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PostPosted: Wed Sep 07, 2011 8:49 am 
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Joined: Wed Oct 17, 2007 8:32 am
Posts: 45
I shudder to think of anyone raising their sail in the parking lot. Just say no. Just because you got away with it once or twice does not mean that bad things can't happen the next time.


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PostPosted: Thu Nov 03, 2011 2:02 pm 
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Joined: Fri Jun 17, 2011 12:26 pm
Posts: 372
Location: Harsens Island, Michigan
While watching the guys setting up for the race a couple weeks ago, I noticed one of them had a great set up for protecting the other end of the hulls while using Catrax. He had taken a handful of the pool noodles and cut them in half, then used shock cord thru the middle to make a cradle that strapped over the hull to hold it in position. When resting on concrete it protects the hulls that would 'drag' or set on the ground, and are held in place so that if you have to turn it quickly they follow the boat, and aren't just sitting on the ground. I took a picture and will try to post it later.

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1979 Hobie 16 "Orange Crusher"
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PostPosted: Thu Nov 03, 2011 7:49 pm 
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Joined: Tue Sep 20, 2011 7:27 pm
Posts: 27
Location: Costa Rica
I am new to Hobie's, 1 month. I have launched my Getaway from the trailer a few times with the main raised and the jib furled. I also do not attach the main sheet until I am away from the ramp. I think that the main being raised does not present to much of a problem on a Getaway for two reasons, the lack of a boom on the main and 400 plus pounds of weight. I have only done this in moderate winds, 5-10 mph and I don't think that I would do it in anything much heavier, not so much out of concern for flipping the boat, but to keep from abusing the main, which was just replaced. If anyone has a different opinion, or has knowledge of a Getaway having problems being launched this way please let me know.

I don't believe I would try it with a lighter boat, or one with a boom. If the main were sheeted in, it would be asking to see the boat really fly and if the main was not sheeted, I can't imagine the possible damage to the boat or owner, if that boom started to flop around.


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 Post subject: Where are you sailing
PostPosted: Fri Nov 04, 2011 8:40 am 
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Joined: Wed Jan 16, 2008 8:33 am
Posts: 221
Location: Florida
I'm guessing Freeman or Eagle Creek.

I've raised the main in the lot before launching in light wind but just didn't pin the clew to the outhaul till I was at the dock. We left 2 tiedowns on until we were on the ramp.

I'm learning that each launch has to be thought through individually with particular attention to wind speed and direction

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PostPosted: Thu Nov 10, 2011 11:59 am 
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Joined: Tue Sep 19, 2006 11:38 am
Posts: 58
Location: Chattanooga, TN
I raise the sails in the lot and leave mainshet unhooked. Also the tie downs should remain hooked. Once backed onto the ramp, take the tie downs off and push the cat off the traier and turn into the wind. While the trailer is parked, hook the main sheet to the sail, hop on, bear off, unfurl the jib and sail away. Loading ontothe trailer is a different matter. I usually sail it up onto the trainer, let the main go, furl the jib and sit on the front crossbar, feet on the trailer while it is driven up the ramp.When the wind is good, one can sail all the way up onto the trailer. Like loading a power boat.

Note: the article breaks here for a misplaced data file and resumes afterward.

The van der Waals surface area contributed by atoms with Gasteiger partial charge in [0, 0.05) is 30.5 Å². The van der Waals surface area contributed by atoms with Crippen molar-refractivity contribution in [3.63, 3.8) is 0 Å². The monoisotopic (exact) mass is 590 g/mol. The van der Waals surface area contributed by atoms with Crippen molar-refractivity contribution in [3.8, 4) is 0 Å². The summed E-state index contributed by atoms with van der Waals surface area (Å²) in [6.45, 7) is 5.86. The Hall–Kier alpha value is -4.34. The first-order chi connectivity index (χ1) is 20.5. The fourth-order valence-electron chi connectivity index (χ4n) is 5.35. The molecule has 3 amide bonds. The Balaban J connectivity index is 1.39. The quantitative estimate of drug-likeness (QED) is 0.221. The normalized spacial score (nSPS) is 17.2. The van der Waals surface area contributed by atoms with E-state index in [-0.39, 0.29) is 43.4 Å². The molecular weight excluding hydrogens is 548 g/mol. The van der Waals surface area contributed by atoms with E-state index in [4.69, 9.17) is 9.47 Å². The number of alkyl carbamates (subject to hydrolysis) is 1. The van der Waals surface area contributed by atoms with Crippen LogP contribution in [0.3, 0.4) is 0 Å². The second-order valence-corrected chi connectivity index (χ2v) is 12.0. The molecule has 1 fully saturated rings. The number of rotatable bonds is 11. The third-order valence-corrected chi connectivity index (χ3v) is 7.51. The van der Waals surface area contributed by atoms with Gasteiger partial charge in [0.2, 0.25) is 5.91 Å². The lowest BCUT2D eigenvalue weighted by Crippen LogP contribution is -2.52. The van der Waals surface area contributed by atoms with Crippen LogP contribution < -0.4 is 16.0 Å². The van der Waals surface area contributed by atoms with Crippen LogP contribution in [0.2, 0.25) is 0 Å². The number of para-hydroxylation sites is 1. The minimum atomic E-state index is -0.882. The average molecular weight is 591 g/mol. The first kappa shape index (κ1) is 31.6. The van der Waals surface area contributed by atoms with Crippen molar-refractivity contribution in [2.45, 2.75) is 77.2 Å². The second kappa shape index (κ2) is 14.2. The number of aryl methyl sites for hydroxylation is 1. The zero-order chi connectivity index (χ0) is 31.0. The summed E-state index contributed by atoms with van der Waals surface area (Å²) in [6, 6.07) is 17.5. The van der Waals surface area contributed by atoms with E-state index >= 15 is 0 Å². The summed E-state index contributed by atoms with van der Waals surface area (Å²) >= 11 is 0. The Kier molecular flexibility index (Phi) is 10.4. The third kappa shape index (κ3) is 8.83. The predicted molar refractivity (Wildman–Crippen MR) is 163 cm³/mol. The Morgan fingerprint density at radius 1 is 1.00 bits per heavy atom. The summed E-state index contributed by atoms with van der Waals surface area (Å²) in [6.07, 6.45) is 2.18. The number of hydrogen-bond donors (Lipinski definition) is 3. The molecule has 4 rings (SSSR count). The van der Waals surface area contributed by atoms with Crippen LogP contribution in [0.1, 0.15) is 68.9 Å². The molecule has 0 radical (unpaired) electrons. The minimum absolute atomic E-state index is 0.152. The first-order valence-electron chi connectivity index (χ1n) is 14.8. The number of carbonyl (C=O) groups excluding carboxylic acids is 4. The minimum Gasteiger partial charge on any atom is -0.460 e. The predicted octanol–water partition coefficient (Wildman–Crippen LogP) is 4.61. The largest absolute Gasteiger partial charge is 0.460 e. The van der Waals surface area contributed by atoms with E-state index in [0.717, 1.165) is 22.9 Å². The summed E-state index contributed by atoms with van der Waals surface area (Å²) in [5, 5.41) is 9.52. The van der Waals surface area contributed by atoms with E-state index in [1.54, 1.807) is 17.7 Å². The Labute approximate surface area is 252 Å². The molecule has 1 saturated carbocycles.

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PostPosted: Thu Nov 10, 2011 1:39 pm 
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Joined: Mon May 09, 2005 10:25 am
Posts: 2618
Location: Jersey Shore
This is a really bad idea. Catamarans should not be driven around parking lots on trailers with the mainsail up. You may have gotten away with doing this in light wind, but if there's any siginificant breeze, it's a recipe for disaster. You risk breaking your mainsail battens or even having the boat and trailer capsize. If you have an onshore breeze, taking the boat off the trailer with the sails up will also be a bear and it's likely that the boat will want to take off and sail up the ramp while you're unstrapping it and spinning it around. Much better to leave the sail down until you've got the boat head to wind and are ready to sail.

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PostPosted: Thu Nov 10, 2011 10:18 pm 
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Joined: Sun Mar 16, 2008 10:46 pm
Posts: 470
The Wave's sail is easy to raise when on the water and the mainsheet block is easy to hook to the sail. If they were all that easy, more people wouldn't be trying to raise them in parking lots. That and the fact docks and concrete ramps play merry hell with fiberglass hulls. Beach cats are not made with dock protection in mind.

Lack of good beach launching spots is a real shame. Nothing nicer than being able to stand in knee-deep calm water and raise a sail and then walk around a boat, jump on, clip on the main sheet block and go. It's hilarious to try to screw a bow shackle onto a boom while at the back of a boat with wind and waves pushing the bow of the boat around. Yeah, quick pins...


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PostPosted: Fri Nov 11, 2011 6:32 am 
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Joined: Tue Sep 19, 2006 11:38 am
Posts: 58
Location: Chattanooga, TN
been doing it for 25 years. Don't shudder too hard

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